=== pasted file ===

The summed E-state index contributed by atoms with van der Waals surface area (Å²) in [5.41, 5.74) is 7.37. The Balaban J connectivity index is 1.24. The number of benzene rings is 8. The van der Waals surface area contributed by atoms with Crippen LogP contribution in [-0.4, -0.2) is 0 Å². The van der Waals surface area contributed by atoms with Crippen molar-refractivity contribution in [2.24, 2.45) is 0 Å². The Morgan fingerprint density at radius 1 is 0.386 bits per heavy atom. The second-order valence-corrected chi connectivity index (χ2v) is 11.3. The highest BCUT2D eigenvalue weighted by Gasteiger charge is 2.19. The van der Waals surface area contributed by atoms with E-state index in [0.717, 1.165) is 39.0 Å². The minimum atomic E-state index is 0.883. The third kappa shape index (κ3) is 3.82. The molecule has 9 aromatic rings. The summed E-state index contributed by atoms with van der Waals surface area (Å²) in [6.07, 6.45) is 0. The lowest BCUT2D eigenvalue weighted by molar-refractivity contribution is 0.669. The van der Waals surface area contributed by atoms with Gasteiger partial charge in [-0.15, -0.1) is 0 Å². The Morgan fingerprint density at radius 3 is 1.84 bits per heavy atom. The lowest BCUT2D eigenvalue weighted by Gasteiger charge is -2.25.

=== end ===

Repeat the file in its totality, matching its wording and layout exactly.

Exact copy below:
The summed E-state index contributed by atoms with van der Waals surface area (Å²) in [5.41, 5.74) is 7.37. The Balaban J connectivity index is 1.24. The number of benzene rings is 8. The van der Waals surface area contributed by atoms with Crippen LogP contribution in [-0.4, -0.2) is 0 Å². The van der Waals surface area contributed by atoms with Crippen molar-refractivity contribution in [2.24, 2.45) is 0 Å². The Morgan fingerprint density at radius 1 is 0.386 bits per heavy atom. The second-order valence-corrected chi connectivity index (χ2v) is 11.3. The highest BCUT2D eigenvalue weighted by Gasteiger charge is 2.19. The van der Waals surface area contributed by atoms with E-state index in [0.717, 1.165) is 39.0 Å². The minimum atomic E-state index is 0.883. The third kappa shape index (κ3) is 3.82. The molecule has 9 aromatic rings. The summed E-state index contributed by atoms with van der Waals surface area (Å²) in [6.07, 6.45) is 0. The lowest BCUT2D eigenvalue weighted by molar-refractivity contribution is 0.669. The van der Waals surface area contributed by atoms with Gasteiger partial charge in [-0.15, -0.1) is 0 Å². The Morgan fingerprint density at radius 3 is 1.84 bits per heavy atom. The lowest BCUT2D eigenvalue weighted by Gasteiger charge is -2.25.